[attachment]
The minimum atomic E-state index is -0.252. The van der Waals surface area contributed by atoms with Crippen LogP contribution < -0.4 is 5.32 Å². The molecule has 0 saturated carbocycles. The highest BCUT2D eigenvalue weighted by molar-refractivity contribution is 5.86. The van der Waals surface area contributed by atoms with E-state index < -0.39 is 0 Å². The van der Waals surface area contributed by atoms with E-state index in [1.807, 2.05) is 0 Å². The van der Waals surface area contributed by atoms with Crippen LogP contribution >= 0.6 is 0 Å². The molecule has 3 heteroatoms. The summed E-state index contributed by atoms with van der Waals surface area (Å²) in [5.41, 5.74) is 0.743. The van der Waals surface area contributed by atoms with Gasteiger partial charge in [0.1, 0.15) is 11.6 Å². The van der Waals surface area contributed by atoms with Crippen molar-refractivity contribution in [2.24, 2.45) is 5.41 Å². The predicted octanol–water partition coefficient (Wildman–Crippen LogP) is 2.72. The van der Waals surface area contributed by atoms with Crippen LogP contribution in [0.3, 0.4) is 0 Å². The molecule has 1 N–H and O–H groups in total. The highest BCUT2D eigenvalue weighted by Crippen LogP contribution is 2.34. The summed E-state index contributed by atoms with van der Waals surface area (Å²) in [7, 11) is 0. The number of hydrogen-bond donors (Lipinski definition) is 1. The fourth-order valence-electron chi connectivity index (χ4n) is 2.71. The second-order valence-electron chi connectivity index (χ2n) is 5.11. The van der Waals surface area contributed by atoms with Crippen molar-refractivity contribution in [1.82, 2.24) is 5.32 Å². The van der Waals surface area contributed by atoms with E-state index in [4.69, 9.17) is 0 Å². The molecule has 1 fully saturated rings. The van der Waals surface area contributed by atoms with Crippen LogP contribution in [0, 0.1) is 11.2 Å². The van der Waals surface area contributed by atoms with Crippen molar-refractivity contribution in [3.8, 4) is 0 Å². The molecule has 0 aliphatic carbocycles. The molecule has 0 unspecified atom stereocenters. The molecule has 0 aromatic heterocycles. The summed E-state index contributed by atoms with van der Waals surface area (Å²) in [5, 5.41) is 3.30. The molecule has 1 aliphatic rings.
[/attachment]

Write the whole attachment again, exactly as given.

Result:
The minimum atomic E-state index is -0.252. The van der Waals surface area contributed by atoms with Crippen LogP contribution < -0.4 is 5.32 Å². The molecule has 0 saturated carbocycles. The highest BCUT2D eigenvalue weighted by molar-refractivity contribution is 5.86. The van der Waals surface area contributed by atoms with E-state index < -0.39 is 0 Å². The van der Waals surface area contributed by atoms with E-state index in [1.807, 2.05) is 0 Å². The van der Waals surface area contributed by atoms with Crippen LogP contribution >= 0.6 is 0 Å². The molecule has 3 heteroatoms. The summed E-state index contributed by atoms with van der Waals surface area (Å²) in [5.41, 5.74) is 0.743. The van der Waals surface area contributed by atoms with Gasteiger partial charge in [0.1, 0.15) is 11.6 Å². The van der Waals surface area contributed by atoms with Crippen molar-refractivity contribution in [2.24, 2.45) is 5.41 Å². The predicted octanol–water partition coefficient (Wildman–Crippen LogP) is 2.72. The van der Waals surface area contributed by atoms with Crippen LogP contribution in [0.3, 0.4) is 0 Å². The molecule has 1 N–H and O–H groups in total. The highest BCUT2D eigenvalue weighted by Crippen LogP contribution is 2.34. The summed E-state index contributed by atoms with van der Waals surface area (Å²) in [7, 11) is 0. The number of hydrogen-bond donors (Lipinski definition) is 1. The fourth-order valence-electron chi connectivity index (χ4n) is 2.71. The second-order valence-electron chi connectivity index (χ2n) is 5.11. The van der Waals surface area contributed by atoms with Crippen molar-refractivity contribution in [1.82, 2.24) is 5.32 Å². The van der Waals surface area contributed by atoms with E-state index in [4.69, 9.17) is 0 Å². The molecule has 1 fully saturated rings. The van der Waals surface area contributed by atoms with Crippen LogP contribution in [0, 0.1) is 11.2 Å². The van der Waals surface area contributed by atoms with Crippen molar-refractivity contribution in [3.8, 4) is 0 Å². The molecule has 0 aliphatic carbocycles. The molecule has 0 unspecified atom stereocenters. The molecule has 0 aromatic heterocycles. The summed E-state index contributed by atoms with van der Waals surface area (Å²) in [5, 5.41) is 3.30. The molecule has 1 aliphatic rings.